Tedra Cobb pledges to be an ‘independent voice’
JOHNSTOWN — Democratic Congressional candidate Tedra L. Cobb made a campaign stop in the city Thursday, telling seniors she’ll be an independent voice in Washington D.C., free of high-priced political donors and groups like the NRA.
“I’m not going to be beholden to anyone but you,” Cobb stated.
The candidate spoke for 60 minutes at the Johnstown Senior Center, in an event sponsored by the Johnstown 50 Plus Club.
She told the group she gets “zero dollars” from pharmaceutical and insurance companies, or Wall Street. People beholden to those entities are “what’s wrong with Congress,” she said.
“That’s my commitment today and that will be my commitment going forward,” Cobb said.
Cobb is running for the 21st Congressional District seat currently occupied by Republican U.S. Rep. Elise Stefanik of Willsboro. The congresswoman also made several appearances Thursday in Fulton County.
The 12-county district includes all or parts of Fulton, Hamilton, Clinton, Essex, Franklin, Herkimer, Jefferson, Lewis, Saratoga, St. Lawrence, Warren and Washington counties. Voters will decide between incumbent Stefanik and challenger Cobb in the Nov. 6 general election.
Hailing from Canton, Cobb noted she has been in the Fulton County area eight to 10 times since she began running a year ago. The St. Lawrence County woman — who ran a community health agency and is a former county legislator — captured the 21st Congressional District’s Democratic nomination June 26 by defeating five opponents: Dylan Ratigan, Katie Wilson, Emily Martz, Patrick Nelson, and Don Boyajian.
Cobb gave a brief biographical sketch of herself, and went on to discuss some issues impacting the expansive, mostly rural 21st Congressional District.
“I’m not here to take away the Second Amendment,” Cobb said. “But I believe we can protect society and legal gun owners. That’s not complicated. I am an avid supporter of your rights. But I am also an avid supporter of the health and safety of your community.”
Cobb said Stefanik is a sponsor of concealed gun legislation, and is part of the Congress that cuts funding for mental health.
“This district is not just an area on a map for me,” the candidate said.
She stated: “I’m here today because Elise Stefanik has turned her back on the people she’s supposed to protect.” She claimed her opponent has voted in Congress to kick 64,000 people off the Affordable Care Act, known commonly as Obamacare. She told seniors that Stefanik also wants to privatize Social Security and make Medicare a voucher system.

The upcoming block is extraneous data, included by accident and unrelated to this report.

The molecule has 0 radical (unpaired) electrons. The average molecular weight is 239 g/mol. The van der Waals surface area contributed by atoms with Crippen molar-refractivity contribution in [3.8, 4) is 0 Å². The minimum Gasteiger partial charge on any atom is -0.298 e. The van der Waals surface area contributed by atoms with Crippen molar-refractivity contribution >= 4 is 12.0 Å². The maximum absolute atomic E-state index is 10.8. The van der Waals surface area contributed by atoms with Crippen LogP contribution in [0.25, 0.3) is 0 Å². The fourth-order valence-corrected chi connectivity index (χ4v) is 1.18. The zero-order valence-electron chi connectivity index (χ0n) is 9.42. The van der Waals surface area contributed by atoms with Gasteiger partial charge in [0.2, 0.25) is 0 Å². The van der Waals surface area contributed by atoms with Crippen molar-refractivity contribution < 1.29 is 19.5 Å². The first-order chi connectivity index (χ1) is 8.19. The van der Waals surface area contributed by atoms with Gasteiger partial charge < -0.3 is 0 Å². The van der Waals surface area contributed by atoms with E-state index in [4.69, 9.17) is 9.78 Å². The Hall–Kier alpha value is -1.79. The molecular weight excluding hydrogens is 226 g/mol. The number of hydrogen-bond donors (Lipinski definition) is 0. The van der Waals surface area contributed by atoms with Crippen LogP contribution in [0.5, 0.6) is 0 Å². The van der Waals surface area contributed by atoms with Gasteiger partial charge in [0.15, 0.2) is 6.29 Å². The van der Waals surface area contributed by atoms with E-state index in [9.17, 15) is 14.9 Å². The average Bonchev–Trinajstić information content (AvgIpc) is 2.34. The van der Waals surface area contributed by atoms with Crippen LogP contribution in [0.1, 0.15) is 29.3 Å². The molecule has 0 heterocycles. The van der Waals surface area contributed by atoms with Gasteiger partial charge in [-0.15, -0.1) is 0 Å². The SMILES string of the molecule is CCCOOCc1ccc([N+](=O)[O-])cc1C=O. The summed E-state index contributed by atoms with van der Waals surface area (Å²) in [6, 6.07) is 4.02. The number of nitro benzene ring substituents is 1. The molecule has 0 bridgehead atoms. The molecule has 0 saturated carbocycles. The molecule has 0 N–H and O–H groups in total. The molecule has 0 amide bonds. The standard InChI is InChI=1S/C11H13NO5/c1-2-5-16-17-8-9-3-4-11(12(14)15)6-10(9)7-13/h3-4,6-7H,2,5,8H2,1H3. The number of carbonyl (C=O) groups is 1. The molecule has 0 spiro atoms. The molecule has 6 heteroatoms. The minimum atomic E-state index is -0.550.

“This is not about me being nice or not nice,” she said.
Cobb said she’s against negative campaigning, “but I will speak out about that person’s record.” Cobb said she wants to represent only the interests of 21st Congressional District residents.
“This district is pretty much rural America,” she said.
In a question and answer period, Cobb stressed she tries to be as open as she can with voters.
“We all want a voice,” she said. “And we want our representatives to listen to us.”
On the question of campaign reform, Cobb said system changes can engage more people. She said she has raised money for her campaign in a grassroots way from ordinary people.
Cobb said this is the year Democratic candidates like her — financed by a lack of corporate money — will take back Congress. She said she is also on the Working Families and Women’s Equality lines. She said she has received no money from the National Democratic Party and she has a group of 1,800 volunteers, including teenagers. She has a goal of reaching 100,000 people by the end of the campaign.
“We have to work hard,” Cobb said. “We need to get out older people, middle age people and millennials.”
One woman said that even with insurance, her medicine costs spike higher than ever.
“Pharmaceutical [firms] spoke louder than you,” Cobb said.
She said Medicare and Obamacare didn’t negotiate high drug prices.
On the subject of education, Cobb said: “Public schools take priority over vouchers.” She said 20 to 25 percent of school district costs are for health care.
“We need to fundamentally change health care in this country,” she said. “Schools do not need to be an afterthought.”
But Cobb acknowledged the only way to change the health care system is to work together.
“We have got to find that compassion to agree with people we don’t always agree with,” she said.
Prodded by a club member, Cobb said she believes Stefanik doesn’t actually live in the district. She said her opponent’s mother owns a camp in Willsboro — Stefanik’s only connection to the district.
“I am here because I want to be your representative,’ Cobb said.